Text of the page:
Languid guitar chords give way to Tessmer’s gloomy assessment of his past life: “Seems like every day’s the same/ I want everything but me to change/ I don’t want to be the way I am.” Tessmer finally finished the song and achieved his sonic vision with the help of multiplatinum producer Sean Beavan (Nine Inch Nails, Marilyn Manson).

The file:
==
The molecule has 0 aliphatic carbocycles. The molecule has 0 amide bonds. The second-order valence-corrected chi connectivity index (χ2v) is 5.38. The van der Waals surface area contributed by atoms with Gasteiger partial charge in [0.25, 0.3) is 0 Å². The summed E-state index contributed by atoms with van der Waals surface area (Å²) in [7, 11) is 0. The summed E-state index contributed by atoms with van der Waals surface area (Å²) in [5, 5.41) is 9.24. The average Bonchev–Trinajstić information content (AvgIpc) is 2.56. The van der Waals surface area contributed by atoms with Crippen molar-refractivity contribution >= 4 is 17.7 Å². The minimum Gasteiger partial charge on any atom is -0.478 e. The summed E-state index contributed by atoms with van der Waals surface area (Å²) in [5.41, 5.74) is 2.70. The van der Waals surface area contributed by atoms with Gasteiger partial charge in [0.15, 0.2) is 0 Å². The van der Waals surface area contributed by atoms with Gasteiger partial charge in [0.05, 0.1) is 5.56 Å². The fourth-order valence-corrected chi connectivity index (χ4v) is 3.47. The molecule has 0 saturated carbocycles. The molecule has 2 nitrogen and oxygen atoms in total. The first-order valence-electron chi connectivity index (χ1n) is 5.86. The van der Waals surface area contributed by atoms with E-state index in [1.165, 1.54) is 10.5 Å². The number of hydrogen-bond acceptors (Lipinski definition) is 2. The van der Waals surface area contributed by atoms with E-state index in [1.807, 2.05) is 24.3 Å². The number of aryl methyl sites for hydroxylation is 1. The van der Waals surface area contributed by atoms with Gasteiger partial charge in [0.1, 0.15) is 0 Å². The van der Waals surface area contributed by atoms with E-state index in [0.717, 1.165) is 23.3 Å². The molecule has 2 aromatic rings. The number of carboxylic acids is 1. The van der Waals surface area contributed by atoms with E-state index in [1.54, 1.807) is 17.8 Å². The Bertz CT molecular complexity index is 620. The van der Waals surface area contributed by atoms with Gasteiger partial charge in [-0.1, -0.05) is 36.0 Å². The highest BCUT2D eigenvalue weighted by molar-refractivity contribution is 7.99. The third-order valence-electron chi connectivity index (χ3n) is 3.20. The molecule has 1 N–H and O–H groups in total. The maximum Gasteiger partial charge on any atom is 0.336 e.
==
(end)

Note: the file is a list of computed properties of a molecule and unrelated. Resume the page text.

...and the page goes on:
“Good So Bad” is a radical departure from the guitarist’s earliest recordings—bone-dry live performances showcasing the six-string wizardry that first earned him attention when he crash-landed in Austin 15 years ago. Tessmer still flexes his furious fretwork on “Good So Bad,” but the song’s slinky hooks come primarily from a different instrument: his voice. “Sean got the best vocal performances because he was like, ‘Don’t do anything to your voice; just relax and sing the song,’” Tessmer says. The starkly confessional tone of “Good So Bad” also shows how far he’s come as a lyricist. “It got me thinking about being the elephant in the room,” Tessmer says. “Oh gosh, why am I always drunk all the time? I’m just a musician. That’s just what we do. But no, it’s not, really.” The mournful, stuck-in-a-rut Tessmer of “Good So Bad” is far removed from the real-life Tessmer, whose sobriety lent him a newfound clarity while writing. “I wasn’t hiding behind anything.” Life hurts, sure, but sometimes it does work out—as long as you’re willing to show up and put in the work to get the results. Eric Tessmer wanted to be good so bad. This is his journey.